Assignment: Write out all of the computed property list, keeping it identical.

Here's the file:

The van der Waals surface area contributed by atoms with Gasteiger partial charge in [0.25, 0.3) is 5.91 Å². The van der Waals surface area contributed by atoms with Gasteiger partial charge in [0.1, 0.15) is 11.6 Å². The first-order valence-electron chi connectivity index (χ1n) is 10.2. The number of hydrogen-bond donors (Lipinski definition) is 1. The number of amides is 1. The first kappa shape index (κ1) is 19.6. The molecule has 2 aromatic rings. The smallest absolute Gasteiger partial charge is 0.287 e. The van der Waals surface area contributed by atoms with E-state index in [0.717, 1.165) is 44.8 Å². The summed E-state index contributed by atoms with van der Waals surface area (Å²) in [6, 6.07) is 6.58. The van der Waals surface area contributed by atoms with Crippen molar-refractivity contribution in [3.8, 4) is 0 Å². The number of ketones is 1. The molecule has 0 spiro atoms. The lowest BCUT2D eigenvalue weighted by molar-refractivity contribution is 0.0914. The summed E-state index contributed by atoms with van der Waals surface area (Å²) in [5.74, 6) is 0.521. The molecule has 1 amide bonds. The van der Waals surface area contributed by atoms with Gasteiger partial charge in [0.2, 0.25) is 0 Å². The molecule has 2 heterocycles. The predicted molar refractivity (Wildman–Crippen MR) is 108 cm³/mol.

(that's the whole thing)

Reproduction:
The van der Waals surface area contributed by atoms with Gasteiger partial charge in [0.25, 0.3) is 5.91 Å². The van der Waals surface area contributed by atoms with Gasteiger partial charge in [0.1, 0.15) is 11.6 Å². The first-order valence-electron chi connectivity index (χ1n) is 10.2. The number of hydrogen-bond donors (Lipinski definition) is 1. The number of amides is 1. The first kappa shape index (κ1) is 19.6. The molecule has 2 aromatic rings. The smallest absolute Gasteiger partial charge is 0.287 e. The van der Waals surface area contributed by atoms with E-state index in [0.717, 1.165) is 44.8 Å². The summed E-state index contributed by atoms with van der Waals surface area (Å²) in [6, 6.07) is 6.58. The van der Waals surface area contributed by atoms with Crippen molar-refractivity contribution in [3.8, 4) is 0 Å². The number of ketones is 1. The molecule has 0 spiro atoms. The lowest BCUT2D eigenvalue weighted by molar-refractivity contribution is 0.0914. The summed E-state index contributed by atoms with van der Waals surface area (Å²) in [5.74, 6) is 0.521. The molecule has 1 amide bonds. The van der Waals surface area contributed by atoms with Gasteiger partial charge in [0.2, 0.25) is 0 Å². The molecule has 2 heterocycles. The predicted molar refractivity (Wildman–Crippen MR) is 108 cm³/mol.